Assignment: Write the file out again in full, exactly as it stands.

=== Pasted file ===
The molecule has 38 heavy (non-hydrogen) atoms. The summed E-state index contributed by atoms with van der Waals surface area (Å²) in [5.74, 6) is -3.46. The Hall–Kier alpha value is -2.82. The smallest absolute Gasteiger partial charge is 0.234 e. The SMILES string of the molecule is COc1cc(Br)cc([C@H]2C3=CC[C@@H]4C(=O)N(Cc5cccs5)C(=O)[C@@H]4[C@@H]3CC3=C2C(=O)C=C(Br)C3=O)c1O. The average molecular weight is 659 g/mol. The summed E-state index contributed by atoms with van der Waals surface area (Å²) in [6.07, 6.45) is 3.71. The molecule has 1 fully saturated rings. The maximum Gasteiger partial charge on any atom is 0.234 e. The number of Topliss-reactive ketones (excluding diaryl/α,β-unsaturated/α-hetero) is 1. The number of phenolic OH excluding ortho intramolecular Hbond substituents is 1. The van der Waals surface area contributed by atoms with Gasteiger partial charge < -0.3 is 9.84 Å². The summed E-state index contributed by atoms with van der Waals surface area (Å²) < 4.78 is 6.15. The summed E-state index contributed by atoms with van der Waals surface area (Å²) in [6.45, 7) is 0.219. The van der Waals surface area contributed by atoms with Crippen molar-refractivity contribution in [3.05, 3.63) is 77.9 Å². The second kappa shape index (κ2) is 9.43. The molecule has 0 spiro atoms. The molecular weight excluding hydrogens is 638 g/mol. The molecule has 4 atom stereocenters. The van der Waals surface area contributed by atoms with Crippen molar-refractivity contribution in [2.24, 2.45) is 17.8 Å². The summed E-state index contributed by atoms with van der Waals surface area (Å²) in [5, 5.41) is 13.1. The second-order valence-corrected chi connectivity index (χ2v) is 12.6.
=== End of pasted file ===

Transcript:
The molecule has 38 heavy (non-hydrogen) atoms. The summed E-state index contributed by atoms with van der Waals surface area (Å²) in [5.74, 6) is -3.46. The Hall–Kier alpha value is -2.82. The smallest absolute Gasteiger partial charge is 0.234 e. The SMILES string of the molecule is COc1cc(Br)cc([C@H]2C3=CC[C@@H]4C(=O)N(Cc5cccs5)C(=O)[C@@H]4[C@@H]3CC3=C2C(=O)C=C(Br)C3=O)c1O. The average molecular weight is 659 g/mol. The summed E-state index contributed by atoms with van der Waals surface area (Å²) in [6.07, 6.45) is 3.71. The molecule has 1 fully saturated rings. The maximum Gasteiger partial charge on any atom is 0.234 e. The number of Topliss-reactive ketones (excluding diaryl/α,β-unsaturated/α-hetero) is 1. The number of phenolic OH excluding ortho intramolecular Hbond substituents is 1. The van der Waals surface area contributed by atoms with Gasteiger partial charge < -0.3 is 9.84 Å². The summed E-state index contributed by atoms with van der Waals surface area (Å²) < 4.78 is 6.15. The summed E-state index contributed by atoms with van der Waals surface area (Å²) in [6.45, 7) is 0.219. The van der Waals surface area contributed by atoms with Crippen molar-refractivity contribution in [3.05, 3.63) is 77.9 Å². The second kappa shape index (κ2) is 9.43. The molecule has 0 spiro atoms. The molecular weight excluding hydrogens is 638 g/mol. The molecule has 4 atom stereocenters. The van der Waals surface area contributed by atoms with Crippen molar-refractivity contribution in [2.24, 2.45) is 17.8 Å². The summed E-state index contributed by atoms with van der Waals surface area (Å²) in [5, 5.41) is 13.1. The second-order valence-corrected chi connectivity index (χ2v) is 12.6.